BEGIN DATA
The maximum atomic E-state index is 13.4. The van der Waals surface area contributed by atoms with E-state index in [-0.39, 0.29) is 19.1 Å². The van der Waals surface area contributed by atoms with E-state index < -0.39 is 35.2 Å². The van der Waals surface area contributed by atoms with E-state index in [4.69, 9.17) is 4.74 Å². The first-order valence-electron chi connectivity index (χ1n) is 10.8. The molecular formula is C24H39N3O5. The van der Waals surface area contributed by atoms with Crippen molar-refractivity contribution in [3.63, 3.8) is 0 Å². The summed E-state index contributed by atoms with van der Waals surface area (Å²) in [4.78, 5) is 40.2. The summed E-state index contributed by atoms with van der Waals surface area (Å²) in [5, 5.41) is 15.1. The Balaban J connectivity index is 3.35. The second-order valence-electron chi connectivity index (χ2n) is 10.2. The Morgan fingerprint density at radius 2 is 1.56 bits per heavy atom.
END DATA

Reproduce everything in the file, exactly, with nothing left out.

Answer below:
The maximum atomic E-state index is 13.4. The van der Waals surface area contributed by atoms with E-state index in [-0.39, 0.29) is 19.1 Å². The van der Waals surface area contributed by atoms with E-state index < -0.39 is 35.2 Å². The van der Waals surface area contributed by atoms with E-state index in [4.69, 9.17) is 4.74 Å². The first-order valence-electron chi connectivity index (χ1n) is 10.8. The molecular formula is C24H39N3O5. The van der Waals surface area contributed by atoms with Crippen molar-refractivity contribution in [3.63, 3.8) is 0 Å². The summed E-state index contributed by atoms with van der Waals surface area (Å²) in [4.78, 5) is 40.2. The summed E-state index contributed by atoms with van der Waals surface area (Å²) in [5, 5.41) is 15.1. The Balaban J connectivity index is 3.35. The second-order valence-electron chi connectivity index (χ2n) is 10.2. The Morgan fingerprint density at radius 2 is 1.56 bits per heavy atom.